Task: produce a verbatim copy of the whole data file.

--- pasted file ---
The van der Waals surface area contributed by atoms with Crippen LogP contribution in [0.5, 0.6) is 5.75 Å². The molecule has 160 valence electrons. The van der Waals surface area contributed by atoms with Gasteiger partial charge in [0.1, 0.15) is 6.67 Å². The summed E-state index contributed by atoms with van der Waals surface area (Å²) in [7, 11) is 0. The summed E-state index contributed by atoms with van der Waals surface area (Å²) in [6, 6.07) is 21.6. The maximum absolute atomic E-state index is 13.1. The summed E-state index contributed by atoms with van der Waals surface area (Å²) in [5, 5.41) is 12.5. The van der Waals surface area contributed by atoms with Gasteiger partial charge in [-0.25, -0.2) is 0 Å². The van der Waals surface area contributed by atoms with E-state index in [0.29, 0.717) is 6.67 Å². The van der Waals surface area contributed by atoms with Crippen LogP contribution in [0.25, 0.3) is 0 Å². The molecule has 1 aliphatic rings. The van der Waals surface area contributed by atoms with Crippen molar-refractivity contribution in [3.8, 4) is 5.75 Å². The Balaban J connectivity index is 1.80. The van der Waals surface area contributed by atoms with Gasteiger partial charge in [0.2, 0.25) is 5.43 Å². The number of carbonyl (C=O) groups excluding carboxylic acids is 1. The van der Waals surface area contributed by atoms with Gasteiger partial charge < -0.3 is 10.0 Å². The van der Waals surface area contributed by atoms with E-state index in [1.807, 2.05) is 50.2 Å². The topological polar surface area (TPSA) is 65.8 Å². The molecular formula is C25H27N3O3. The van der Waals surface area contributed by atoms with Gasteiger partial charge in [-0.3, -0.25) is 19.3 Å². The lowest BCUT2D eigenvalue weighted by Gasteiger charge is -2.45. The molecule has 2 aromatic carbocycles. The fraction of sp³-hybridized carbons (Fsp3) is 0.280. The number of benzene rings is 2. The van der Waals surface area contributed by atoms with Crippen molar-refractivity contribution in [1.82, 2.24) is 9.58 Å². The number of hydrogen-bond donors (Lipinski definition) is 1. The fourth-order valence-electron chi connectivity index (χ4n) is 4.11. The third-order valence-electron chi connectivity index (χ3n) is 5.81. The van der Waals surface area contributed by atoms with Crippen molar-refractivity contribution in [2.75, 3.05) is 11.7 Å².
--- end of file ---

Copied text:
The van der Waals surface area contributed by atoms with Crippen LogP contribution in [0.5, 0.6) is 5.75 Å². The molecule has 160 valence electrons. The van der Waals surface area contributed by atoms with Gasteiger partial charge in [0.1, 0.15) is 6.67 Å². The summed E-state index contributed by atoms with van der Waals surface area (Å²) in [7, 11) is 0. The summed E-state index contributed by atoms with van der Waals surface area (Å²) in [6, 6.07) is 21.6. The maximum absolute atomic E-state index is 13.1. The summed E-state index contributed by atoms with van der Waals surface area (Å²) in [5, 5.41) is 12.5. The van der Waals surface area contributed by atoms with Gasteiger partial charge in [-0.25, -0.2) is 0 Å². The van der Waals surface area contributed by atoms with E-state index in [0.29, 0.717) is 6.67 Å². The van der Waals surface area contributed by atoms with Crippen LogP contribution in [0.25, 0.3) is 0 Å². The molecule has 1 aliphatic rings. The van der Waals surface area contributed by atoms with Crippen molar-refractivity contribution in [3.8, 4) is 5.75 Å². The Balaban J connectivity index is 1.80. The van der Waals surface area contributed by atoms with Gasteiger partial charge in [0.2, 0.25) is 5.43 Å². The number of carbonyl (C=O) groups excluding carboxylic acids is 1. The van der Waals surface area contributed by atoms with Gasteiger partial charge < -0.3 is 10.0 Å². The van der Waals surface area contributed by atoms with E-state index in [1.807, 2.05) is 50.2 Å². The topological polar surface area (TPSA) is 65.8 Å². The molecular formula is C25H27N3O3. The van der Waals surface area contributed by atoms with Gasteiger partial charge in [-0.3, -0.25) is 19.3 Å². The lowest BCUT2D eigenvalue weighted by Gasteiger charge is -2.45. The molecule has 2 aromatic carbocycles. The fraction of sp³-hybridized carbons (Fsp3) is 0.280. The number of benzene rings is 2. The van der Waals surface area contributed by atoms with Crippen molar-refractivity contribution in [1.82, 2.24) is 9.58 Å². The number of hydrogen-bond donors (Lipinski definition) is 1. The fourth-order valence-electron chi connectivity index (χ4n) is 4.11. The third-order valence-electron chi connectivity index (χ3n) is 5.81. The van der Waals surface area contributed by atoms with Crippen molar-refractivity contribution in [2.75, 3.05) is 11.7 Å².